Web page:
4 Steps to Reduce Unwanted Changes in Order to Cash Process | QPR

QPR Blog

You are here

31 May 2017

4 Steps to Reduce Unwanted Changes in Order to Cash Process

“The Only Thing That Is Constant Is Change” said Greek philosopher Heraclitus 2.500 years ago and I think the statement is still very true! All businesses need to be agile, flexible and react quickly to customer changes, and at the same time the business processes should be streamlined,  standardized, and automated as much as possible.

In this blog post, I will give my view on how to master the change and deliver superior performance:

 

1. Make changes visible

Tom DeMarco said “You can't control what you can't measure “. Somehow we need to first understand the magnitude of changes in our business. The traditional approach for getting understanding was to find a person who knows something about the topic. While making questions may still work for getting a high level understanding, the nature of changes is more problematic since all kinds of changes are continuously taking place in our interdependent businesses. Today, it is not enough to ask from people, we need to ask from the data! Process mining and intelligence is a methodology to find out what is exactly happening in your processes. By loading the transactional low-level data from your ERP systems related to customer orders, projects, resources, customers, and metadata, you get a full picture of what is happening in your processes – including the big picture and all details. The outcome of this step is a visual process flow model showing the As-Is process diagram together with many intentional/accidential additional process steps marking possible changes. In a typical business process, there can easily be more than 100 different identified changes that may occur for any given process instance.

 

2. Identify the outcome of changes

Many accidental changes have negative impact on business processes. On the other hand some changes are intentional and they have positive impact on processes. In this step, our job is to analyze changes relative to the actual business outcome of the business processes. For example, in Order To Cash process one may choose OnTimeDelivery, FirstTimeRight and WithinBudget to be key process performance indicators. Now we should calculate these performance indicators separately for each process instance to get understanding of whether the case was delivered on time, whether the whole order was processes according to agreed processes and whether total customer order fulfillment was done within budgeted costs. Now our job is to use these two sets of information on case level and find which changes are correlating most with the desired case level key performance indicator. Our results could for example show:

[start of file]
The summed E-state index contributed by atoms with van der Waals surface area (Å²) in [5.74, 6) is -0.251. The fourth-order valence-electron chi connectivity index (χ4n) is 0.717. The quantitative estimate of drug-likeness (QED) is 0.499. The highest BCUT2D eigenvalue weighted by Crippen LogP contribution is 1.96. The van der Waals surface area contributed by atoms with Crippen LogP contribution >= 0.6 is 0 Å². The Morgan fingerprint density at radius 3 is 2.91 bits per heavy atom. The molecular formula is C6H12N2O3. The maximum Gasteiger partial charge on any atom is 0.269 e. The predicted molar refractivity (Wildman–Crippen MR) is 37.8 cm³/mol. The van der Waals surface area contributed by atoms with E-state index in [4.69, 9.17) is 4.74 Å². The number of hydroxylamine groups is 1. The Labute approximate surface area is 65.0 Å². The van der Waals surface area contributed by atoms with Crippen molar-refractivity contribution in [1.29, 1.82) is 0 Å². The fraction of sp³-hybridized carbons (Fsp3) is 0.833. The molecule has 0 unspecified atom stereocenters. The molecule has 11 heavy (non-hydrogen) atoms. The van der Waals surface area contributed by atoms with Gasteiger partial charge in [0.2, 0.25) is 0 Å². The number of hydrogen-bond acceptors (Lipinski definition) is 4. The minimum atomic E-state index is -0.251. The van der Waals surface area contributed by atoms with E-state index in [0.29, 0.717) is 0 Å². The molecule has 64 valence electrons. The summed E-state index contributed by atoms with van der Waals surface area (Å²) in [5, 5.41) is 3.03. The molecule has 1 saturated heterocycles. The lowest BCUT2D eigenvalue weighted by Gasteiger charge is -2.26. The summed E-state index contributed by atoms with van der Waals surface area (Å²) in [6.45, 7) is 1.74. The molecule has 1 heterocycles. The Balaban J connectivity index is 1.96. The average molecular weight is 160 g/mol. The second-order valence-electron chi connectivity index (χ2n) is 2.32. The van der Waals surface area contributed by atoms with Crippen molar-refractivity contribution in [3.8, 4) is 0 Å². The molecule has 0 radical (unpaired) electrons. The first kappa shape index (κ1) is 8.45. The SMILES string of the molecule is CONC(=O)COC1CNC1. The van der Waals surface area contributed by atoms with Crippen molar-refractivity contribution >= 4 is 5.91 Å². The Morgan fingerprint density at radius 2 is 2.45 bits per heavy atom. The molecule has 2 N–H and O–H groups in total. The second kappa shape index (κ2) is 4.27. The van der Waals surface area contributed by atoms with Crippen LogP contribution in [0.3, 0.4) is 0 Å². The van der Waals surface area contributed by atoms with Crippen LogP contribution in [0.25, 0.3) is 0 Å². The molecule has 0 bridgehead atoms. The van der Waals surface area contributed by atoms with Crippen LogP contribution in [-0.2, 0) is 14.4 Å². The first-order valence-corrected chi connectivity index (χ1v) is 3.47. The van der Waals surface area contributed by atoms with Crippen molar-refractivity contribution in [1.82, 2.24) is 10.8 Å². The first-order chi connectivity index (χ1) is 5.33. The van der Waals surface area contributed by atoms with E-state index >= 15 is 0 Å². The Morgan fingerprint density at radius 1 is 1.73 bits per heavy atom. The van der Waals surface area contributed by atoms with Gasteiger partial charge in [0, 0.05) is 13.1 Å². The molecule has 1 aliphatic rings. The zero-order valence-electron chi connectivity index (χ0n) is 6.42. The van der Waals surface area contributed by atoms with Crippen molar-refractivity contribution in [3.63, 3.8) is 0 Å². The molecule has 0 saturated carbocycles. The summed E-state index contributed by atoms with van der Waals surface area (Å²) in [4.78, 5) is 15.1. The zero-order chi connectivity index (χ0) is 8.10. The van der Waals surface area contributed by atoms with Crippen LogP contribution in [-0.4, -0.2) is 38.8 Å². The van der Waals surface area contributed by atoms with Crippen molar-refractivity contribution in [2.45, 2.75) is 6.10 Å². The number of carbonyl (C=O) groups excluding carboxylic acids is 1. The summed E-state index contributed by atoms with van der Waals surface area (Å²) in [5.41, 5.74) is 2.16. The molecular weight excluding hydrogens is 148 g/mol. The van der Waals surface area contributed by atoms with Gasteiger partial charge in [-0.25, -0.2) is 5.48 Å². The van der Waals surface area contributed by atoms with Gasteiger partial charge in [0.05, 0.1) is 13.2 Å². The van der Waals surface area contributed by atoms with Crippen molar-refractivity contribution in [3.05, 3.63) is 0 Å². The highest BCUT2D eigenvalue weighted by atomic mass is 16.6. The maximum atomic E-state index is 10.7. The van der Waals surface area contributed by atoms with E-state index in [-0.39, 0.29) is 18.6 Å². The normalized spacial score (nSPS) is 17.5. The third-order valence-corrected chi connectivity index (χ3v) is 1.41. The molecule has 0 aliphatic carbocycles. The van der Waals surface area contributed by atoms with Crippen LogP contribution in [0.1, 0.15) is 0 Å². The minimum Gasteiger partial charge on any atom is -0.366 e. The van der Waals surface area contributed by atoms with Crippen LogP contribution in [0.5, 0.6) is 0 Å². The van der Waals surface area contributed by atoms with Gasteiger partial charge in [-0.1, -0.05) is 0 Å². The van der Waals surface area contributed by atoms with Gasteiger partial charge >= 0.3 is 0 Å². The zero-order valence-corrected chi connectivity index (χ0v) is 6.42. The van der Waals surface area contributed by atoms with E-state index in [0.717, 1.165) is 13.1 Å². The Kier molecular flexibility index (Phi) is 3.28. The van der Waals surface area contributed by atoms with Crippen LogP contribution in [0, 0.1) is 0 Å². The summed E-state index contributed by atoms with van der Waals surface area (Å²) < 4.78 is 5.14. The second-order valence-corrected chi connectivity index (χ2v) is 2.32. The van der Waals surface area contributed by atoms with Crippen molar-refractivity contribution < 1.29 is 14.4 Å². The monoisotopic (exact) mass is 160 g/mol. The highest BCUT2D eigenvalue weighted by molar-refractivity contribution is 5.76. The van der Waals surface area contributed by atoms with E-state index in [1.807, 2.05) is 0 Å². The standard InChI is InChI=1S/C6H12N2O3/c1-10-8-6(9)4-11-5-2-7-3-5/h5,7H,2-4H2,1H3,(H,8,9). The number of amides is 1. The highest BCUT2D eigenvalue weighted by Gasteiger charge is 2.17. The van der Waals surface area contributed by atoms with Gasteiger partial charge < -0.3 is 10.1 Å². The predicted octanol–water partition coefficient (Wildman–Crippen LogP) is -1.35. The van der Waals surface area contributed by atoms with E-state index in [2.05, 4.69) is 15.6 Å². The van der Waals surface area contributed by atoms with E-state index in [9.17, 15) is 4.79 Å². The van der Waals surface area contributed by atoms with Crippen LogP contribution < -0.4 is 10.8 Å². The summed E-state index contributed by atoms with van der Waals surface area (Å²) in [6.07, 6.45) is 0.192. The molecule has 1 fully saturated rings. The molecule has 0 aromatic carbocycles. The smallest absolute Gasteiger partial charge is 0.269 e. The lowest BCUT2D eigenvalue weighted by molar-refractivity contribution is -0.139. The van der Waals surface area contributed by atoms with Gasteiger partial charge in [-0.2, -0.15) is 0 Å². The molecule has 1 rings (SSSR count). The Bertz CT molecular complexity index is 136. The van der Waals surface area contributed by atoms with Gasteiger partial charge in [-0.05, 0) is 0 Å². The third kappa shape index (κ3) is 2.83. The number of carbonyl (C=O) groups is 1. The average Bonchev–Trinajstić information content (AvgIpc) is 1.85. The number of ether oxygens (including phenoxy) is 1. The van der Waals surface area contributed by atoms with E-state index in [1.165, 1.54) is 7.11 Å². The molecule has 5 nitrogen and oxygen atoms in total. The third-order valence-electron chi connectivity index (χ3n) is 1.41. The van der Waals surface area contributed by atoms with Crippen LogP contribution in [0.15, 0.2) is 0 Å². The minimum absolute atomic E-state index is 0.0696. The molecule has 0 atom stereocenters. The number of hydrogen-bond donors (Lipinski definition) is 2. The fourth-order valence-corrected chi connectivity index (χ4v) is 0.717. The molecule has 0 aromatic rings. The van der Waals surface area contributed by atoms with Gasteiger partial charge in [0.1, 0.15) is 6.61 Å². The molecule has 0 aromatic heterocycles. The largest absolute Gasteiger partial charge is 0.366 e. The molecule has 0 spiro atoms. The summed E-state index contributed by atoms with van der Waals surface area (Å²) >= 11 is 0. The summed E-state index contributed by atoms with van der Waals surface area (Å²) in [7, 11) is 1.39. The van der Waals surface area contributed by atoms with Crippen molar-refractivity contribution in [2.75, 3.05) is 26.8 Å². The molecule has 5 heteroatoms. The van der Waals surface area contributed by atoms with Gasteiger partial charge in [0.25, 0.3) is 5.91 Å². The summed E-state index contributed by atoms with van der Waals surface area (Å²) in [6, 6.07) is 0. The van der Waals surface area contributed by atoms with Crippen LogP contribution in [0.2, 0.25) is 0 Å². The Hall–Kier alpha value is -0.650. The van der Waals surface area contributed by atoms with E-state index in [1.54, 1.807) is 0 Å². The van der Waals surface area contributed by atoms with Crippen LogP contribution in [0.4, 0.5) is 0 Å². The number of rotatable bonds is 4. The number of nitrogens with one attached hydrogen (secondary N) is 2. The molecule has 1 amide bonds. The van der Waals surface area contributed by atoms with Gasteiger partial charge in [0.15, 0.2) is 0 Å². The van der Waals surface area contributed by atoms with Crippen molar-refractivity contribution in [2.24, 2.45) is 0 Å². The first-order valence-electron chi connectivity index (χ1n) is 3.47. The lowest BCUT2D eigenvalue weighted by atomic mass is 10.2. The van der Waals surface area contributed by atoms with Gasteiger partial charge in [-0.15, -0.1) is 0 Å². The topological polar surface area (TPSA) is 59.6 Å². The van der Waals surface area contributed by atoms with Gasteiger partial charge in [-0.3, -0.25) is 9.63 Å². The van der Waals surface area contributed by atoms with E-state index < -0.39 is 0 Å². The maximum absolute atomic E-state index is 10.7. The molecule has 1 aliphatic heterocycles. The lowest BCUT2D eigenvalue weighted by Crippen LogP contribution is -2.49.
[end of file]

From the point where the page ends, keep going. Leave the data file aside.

Top 3 changes causing KPI to fail

This step can also be regarded as the first level of root cause analysis starting from the process KPI and investigating further the effect of each identified process change.

 

3. Identify the areas for business improvement

Now we want to get rid of the changes causing biggest negative effects on process KPIs by conducting some business improvement actions or projects. In practice, I suggest to continue the root cause analysis with the identified problematic changes and finding our areas where the changes are more common as well as possible process flow variations which may lead to unwanted changes. Using QPR ProcessAnalyzer’s Influence Analysis as the root cause analysis tool, we first run Influence Analysis for case attributes to find out areas where changes are common. Then, we use Influence Analysis for Flowchart to see the process variations and process steps that are likely to lead to changes.

 

4. Implement improvement and follow-up

With the analysis information gathered above, we are ready to implement improvement actions targeted to the actual sources causing the changes that have the biggest negative effect on business processes. As a follow-up of the analysis, steps 1-3 should be repeated periodically – for example, on a monthly or quarterly basis – to see the effect of our improvement projects and start new improvement based on updated results.

 

To learn more about reducing unwanted changes in Order to Cash process, check out our webinar below.

Watch On-Demand

Teemu Lehto's picture
Teemu Lehto
Vice President, Process Mining